And if you haven't trained your dog already, consider obedience school. "It sets up a system of communication between you and your dog," says DeFranco. "It lets him know who's boss in your house: you. If a dog doesn't know his place, he's likely to think of himself as the leader and less likely to respond to the commands of his guardian."

An issue that frequently comes up when a baby and a dog share a home is tussling over toys. Try to keep baby toys and dog toys separate, but if your pet grabs one of your baby's playthings, take it away and redirect him to something of his own. When the dog plays with his toys, reward him. DeFranco also recommends rubbing your dog's toys with almond oil. "He'll associate the good smell with his things and won't go after the baby's." What if baby grabs your pet's toy? Redirect him to his own things and praise him -- no almond oil needed!

Creature Features

What if you're a bird, reptile, hamster, or fish fan? You have less to worry about, particularly from a socialization standpoint (goldfish aren't known to hold grudges). However, there are other issues to consider. Here's what you need to know about these crawling, flying, and swimming critters.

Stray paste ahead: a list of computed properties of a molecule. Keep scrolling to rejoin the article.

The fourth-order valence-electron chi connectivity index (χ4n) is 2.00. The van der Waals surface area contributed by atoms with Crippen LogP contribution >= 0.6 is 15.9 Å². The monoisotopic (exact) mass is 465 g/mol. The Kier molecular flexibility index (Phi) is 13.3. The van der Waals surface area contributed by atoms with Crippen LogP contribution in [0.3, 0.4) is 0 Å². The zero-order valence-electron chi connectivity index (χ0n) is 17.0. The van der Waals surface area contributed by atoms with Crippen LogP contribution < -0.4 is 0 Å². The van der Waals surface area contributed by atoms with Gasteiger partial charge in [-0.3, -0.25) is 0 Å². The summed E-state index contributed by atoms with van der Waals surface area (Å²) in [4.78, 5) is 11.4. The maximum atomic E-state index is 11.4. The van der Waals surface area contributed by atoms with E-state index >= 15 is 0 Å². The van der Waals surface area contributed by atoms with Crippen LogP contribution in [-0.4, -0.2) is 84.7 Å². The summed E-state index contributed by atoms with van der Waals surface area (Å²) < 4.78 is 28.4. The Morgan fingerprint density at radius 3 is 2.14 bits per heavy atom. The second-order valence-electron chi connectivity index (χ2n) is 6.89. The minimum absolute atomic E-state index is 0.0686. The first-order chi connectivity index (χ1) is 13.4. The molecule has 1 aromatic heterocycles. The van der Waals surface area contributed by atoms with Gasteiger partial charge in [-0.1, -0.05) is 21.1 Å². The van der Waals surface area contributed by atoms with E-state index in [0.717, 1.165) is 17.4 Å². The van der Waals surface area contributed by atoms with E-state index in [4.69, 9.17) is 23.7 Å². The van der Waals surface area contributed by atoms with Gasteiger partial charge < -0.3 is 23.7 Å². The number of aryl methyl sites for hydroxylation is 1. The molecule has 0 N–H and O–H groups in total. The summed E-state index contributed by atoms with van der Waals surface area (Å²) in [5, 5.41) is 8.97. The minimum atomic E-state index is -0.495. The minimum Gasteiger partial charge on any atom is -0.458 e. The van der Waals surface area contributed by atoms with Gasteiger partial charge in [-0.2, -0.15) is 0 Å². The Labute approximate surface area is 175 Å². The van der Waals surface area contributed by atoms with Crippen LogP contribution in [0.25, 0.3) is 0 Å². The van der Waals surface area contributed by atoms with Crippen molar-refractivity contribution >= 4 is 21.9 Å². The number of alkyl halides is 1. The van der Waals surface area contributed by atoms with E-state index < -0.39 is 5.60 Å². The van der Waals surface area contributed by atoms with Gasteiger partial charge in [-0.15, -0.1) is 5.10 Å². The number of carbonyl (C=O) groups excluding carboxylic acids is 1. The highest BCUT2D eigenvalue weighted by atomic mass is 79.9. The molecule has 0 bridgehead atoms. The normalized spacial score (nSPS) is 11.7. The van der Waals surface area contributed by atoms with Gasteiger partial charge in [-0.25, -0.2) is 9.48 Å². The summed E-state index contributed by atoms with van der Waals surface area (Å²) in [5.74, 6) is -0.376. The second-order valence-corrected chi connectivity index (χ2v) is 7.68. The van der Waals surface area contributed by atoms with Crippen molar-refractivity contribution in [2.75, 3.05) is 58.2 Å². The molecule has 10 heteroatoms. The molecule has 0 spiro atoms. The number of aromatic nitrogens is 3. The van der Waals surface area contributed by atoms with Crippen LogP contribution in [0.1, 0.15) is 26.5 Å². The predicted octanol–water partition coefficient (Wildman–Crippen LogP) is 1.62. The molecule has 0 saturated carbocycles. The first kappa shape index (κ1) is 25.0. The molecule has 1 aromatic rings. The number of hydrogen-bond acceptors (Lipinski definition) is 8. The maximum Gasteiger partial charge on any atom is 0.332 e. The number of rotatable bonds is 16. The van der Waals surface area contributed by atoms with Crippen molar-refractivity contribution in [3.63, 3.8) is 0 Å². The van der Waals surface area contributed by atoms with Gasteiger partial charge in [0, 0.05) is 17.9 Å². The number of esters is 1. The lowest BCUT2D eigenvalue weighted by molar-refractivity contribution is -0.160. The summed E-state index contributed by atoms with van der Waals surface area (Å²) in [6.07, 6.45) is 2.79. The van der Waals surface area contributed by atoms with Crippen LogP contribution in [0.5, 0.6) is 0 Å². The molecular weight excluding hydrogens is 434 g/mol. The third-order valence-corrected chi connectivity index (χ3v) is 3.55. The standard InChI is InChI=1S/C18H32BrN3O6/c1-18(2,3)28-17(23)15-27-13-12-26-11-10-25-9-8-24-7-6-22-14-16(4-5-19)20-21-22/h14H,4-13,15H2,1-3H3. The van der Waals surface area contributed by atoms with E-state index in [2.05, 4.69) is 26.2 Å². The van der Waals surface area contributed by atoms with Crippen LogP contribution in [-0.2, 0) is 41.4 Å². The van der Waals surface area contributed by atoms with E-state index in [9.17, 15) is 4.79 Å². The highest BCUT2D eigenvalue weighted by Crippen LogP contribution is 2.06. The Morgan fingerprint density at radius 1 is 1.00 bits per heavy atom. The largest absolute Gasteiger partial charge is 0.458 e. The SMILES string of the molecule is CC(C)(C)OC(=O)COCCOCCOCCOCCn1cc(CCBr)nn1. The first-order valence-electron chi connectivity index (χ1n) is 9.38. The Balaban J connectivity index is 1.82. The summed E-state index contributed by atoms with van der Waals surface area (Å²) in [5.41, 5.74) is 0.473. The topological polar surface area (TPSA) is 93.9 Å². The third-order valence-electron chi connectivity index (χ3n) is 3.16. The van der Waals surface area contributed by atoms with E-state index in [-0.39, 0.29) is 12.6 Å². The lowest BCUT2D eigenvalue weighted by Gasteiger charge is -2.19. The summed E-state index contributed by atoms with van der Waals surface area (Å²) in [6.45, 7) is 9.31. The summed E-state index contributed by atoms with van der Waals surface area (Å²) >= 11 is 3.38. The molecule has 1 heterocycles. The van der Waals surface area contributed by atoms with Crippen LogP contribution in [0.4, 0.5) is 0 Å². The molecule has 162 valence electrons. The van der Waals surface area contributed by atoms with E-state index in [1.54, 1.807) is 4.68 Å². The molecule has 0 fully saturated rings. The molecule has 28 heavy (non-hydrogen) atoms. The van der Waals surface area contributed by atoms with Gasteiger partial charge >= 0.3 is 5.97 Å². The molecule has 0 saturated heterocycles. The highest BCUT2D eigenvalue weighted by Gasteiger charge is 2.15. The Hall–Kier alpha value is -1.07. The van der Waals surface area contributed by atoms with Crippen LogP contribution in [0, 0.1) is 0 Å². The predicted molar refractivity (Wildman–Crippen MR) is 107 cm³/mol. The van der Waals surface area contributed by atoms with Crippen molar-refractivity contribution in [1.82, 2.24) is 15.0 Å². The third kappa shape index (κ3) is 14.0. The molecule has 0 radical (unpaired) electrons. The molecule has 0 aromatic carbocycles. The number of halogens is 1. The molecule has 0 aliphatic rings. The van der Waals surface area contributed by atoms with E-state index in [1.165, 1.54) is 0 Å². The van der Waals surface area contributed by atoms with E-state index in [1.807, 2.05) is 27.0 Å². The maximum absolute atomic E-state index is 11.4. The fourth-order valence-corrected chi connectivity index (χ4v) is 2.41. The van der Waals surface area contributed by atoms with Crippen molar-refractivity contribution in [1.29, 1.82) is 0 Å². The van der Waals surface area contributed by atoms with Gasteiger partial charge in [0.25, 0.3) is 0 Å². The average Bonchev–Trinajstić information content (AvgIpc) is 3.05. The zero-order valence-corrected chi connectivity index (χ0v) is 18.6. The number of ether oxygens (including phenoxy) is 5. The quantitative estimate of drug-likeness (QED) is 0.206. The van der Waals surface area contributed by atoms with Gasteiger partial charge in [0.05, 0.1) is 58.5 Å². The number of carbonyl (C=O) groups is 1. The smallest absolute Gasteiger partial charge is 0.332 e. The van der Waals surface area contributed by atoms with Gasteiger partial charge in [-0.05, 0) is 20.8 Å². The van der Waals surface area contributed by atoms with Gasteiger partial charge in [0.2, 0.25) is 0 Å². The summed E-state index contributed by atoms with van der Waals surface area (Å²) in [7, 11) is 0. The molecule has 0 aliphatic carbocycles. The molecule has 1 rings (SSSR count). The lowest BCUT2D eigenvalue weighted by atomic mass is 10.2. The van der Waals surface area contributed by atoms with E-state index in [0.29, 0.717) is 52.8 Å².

• Birds: Bird waste is highly toxic and may contain a bacterium that causes a flulike illness called psittacosis. Polly and her crackers should stay in her cage.
  • Reptiles/Amphibians: These animals are notorious for spreading salmonella bacteria, which is especially dangerous to pregnant women and children. Avoid them during pregnancy, and don't let your baby touch them.
  • Small Rodents: Domestic rodents purchased in a pet store are usually disease-free. However, they may bite if they feel threatened by curious baby hands, and their bites are deep and painful.
  • Fish: As long as your baby can't overturn the bowl, she and the fish should get along swimmingly.

Originally published in American Baby magazine, September 2005.